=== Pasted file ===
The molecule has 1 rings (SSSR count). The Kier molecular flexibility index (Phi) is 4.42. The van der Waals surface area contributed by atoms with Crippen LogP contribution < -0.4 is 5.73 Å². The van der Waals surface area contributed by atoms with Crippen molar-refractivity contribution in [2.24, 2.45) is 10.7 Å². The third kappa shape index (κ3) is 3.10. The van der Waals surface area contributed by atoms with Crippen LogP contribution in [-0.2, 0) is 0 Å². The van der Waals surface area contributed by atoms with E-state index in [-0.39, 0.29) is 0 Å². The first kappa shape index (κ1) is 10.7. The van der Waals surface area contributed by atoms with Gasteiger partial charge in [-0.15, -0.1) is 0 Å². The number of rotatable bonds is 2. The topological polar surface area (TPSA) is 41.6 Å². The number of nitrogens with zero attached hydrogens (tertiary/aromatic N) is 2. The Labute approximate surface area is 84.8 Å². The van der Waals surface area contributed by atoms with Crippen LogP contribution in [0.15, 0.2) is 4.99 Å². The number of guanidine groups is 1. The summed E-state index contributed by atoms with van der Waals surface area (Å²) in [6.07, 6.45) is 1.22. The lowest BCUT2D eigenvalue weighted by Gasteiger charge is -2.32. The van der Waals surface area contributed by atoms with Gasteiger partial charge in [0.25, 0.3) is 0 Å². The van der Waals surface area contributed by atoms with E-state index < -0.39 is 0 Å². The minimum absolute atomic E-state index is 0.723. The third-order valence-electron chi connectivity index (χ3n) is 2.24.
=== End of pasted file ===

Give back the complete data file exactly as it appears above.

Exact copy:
The molecule has 1 rings (SSSR count). The Kier molecular flexibility index (Phi) is 4.42. The van der Waals surface area contributed by atoms with Crippen LogP contribution < -0.4 is 5.73 Å². The van der Waals surface area contributed by atoms with Crippen molar-refractivity contribution in [2.24, 2.45) is 10.7 Å². The third kappa shape index (κ3) is 3.10. The van der Waals surface area contributed by atoms with Crippen LogP contribution in [-0.2, 0) is 0 Å². The van der Waals surface area contributed by atoms with E-state index in [-0.39, 0.29) is 0 Å². The first kappa shape index (κ1) is 10.7. The van der Waals surface area contributed by atoms with Gasteiger partial charge in [-0.15, -0.1) is 0 Å². The number of rotatable bonds is 2. The topological polar surface area (TPSA) is 41.6 Å². The number of nitrogens with zero attached hydrogens (tertiary/aromatic N) is 2. The Labute approximate surface area is 84.8 Å². The van der Waals surface area contributed by atoms with Crippen LogP contribution in [0.15, 0.2) is 4.99 Å². The number of guanidine groups is 1. The summed E-state index contributed by atoms with van der Waals surface area (Å²) in [6.07, 6.45) is 1.22. The lowest BCUT2D eigenvalue weighted by Gasteiger charge is -2.32. The van der Waals surface area contributed by atoms with Gasteiger partial charge in [0.25, 0.3) is 0 Å². The van der Waals surface area contributed by atoms with E-state index < -0.39 is 0 Å². The minimum absolute atomic E-state index is 0.723. The third-order valence-electron chi connectivity index (χ3n) is 2.24.